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Champions Leinster can earn success for years to come


Glory boys: Leinster's Martin Moore and Mike Ross celebrate

Glory boys: Leinster's Martin Moore and Mike Ross celebrate

©INPHO/Dan Sheridan

Glory boys: Leinster's Martin Moore and Mike Ross celebrate

For only the second time in five years of play-offs at the end of the league season-proper, the PRO12 race ended with first beating second in the final to take the title.

Prior to this, only Munster – in 2011 – went on to be crowned champions having topped the table. On Saturday night Leinster joined them after beating Glasgow Warriors 34-12 in the RDS showdown.

No-one can begrudge the victors their achievement, nor can the Scots have any complaints; four tries to nil en route to a 34-12 triumph is emphatic.

This was Leinster's fifth successive appearance in the final and their third as table-toppers. But unlike 2010 and 2012 when as top seeds they fell at the last hurdle, this time they played like champions-proper.

Glasgow arrived having won each of their previous nine PRO12 fixtures, with Ulster and Munster – twice in Munster's case – among their victims in that impressive run. But, notably, that list did not include Leinster.

Indeed, it was Leinster who had inflicted Glasgow's last defeat prior to Saturday night's events –28-25 at the RDS on March 1.

Thirteen weeks on, Gregor Townsend's team's bid to avenge that came to nothing. They matched the defending champions for an hour, but in the last quarter were simply blown away.

Up until then Leinster had relied on their ability to counter, with first-half tries by Zane Kirchner and Shane Jennings, both converted by Jimmy Gopperth, their telling response to four penalties by Finn Russell.

But Glasgow failed to add a post-interval point. In contrast, Leinster posted 20 with Kirchner bagging his second try and Gordon D'Arcy the winners' fourth. Gopperth converted both as well as landing a brace of penalties for six from seven off the tee.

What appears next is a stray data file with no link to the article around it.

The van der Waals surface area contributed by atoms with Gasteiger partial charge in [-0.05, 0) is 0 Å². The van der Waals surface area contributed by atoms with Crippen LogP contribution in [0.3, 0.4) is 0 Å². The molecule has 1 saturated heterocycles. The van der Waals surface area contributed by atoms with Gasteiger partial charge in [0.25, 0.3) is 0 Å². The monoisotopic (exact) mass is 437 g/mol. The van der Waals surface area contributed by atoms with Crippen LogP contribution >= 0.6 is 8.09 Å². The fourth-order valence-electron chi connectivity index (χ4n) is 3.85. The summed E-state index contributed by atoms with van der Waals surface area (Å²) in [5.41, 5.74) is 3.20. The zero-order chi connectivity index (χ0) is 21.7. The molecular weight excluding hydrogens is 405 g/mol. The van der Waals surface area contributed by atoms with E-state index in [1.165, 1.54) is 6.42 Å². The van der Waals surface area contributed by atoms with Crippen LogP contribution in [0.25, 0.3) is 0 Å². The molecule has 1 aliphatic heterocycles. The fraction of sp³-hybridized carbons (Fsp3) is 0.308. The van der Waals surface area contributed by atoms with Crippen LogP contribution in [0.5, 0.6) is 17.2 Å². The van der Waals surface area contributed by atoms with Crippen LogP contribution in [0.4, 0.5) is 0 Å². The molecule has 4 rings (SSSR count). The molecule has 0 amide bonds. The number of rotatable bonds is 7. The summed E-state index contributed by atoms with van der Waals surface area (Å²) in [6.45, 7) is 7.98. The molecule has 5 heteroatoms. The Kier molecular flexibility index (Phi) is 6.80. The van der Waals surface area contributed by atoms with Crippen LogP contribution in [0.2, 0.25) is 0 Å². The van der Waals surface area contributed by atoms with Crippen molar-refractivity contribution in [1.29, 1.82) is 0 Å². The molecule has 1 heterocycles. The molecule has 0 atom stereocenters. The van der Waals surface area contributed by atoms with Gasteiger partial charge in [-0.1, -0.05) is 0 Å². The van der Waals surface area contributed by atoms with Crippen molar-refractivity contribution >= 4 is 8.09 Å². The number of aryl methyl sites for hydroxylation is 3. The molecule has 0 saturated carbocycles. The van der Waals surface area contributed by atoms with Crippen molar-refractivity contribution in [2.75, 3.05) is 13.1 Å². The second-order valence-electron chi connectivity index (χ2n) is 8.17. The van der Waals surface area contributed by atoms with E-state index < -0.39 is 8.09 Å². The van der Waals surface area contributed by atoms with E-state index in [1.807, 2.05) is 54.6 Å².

Leinster are worthy champions. They are model professionals – focused, disciplined, composed, assured, ruthless. They did not panic when, in the first half, Glasgow attacked at pace.

Instead, Leinster absorbed those jabs before countering with heavier punches.

Tellingly, Leinster did not allow the loss of Brian O'Driscoll to a knee injury eight minutes into his final match to distract them. Time enough for emotion and sentiment afterwards.

Ian Madigan deputised and the join was seamless. And later, with Glasgow on the ropes, Leinster were able to introduce players of the calibre of Marty Moore, Sean O'Brien and Leo Cullen to deliver the coup de grace. Awesome.

The post-match celebrations confirmed just how much Leinster enjoy winning. The match itself confirmed that they are likely to go on doing so.

Earlier on Saturday, Mark McCall's Saracens lost a final for the second time in seven days. Beaten by Toulon in the Heineken Cup final on May 24, they ended with an unwanted double by losing 24-20 after extra-time to Northampton Saints in the Aviva Premiership play-off at Twickenham.

In contrast, Toulon made it a winning double by beating Castres in Jonny Wilkinson's last game. He bowed out in style, kicking 15 of Toulon's points in their 18-10 victory in the Top14 final at the Stade de France.

Belfast Telegraph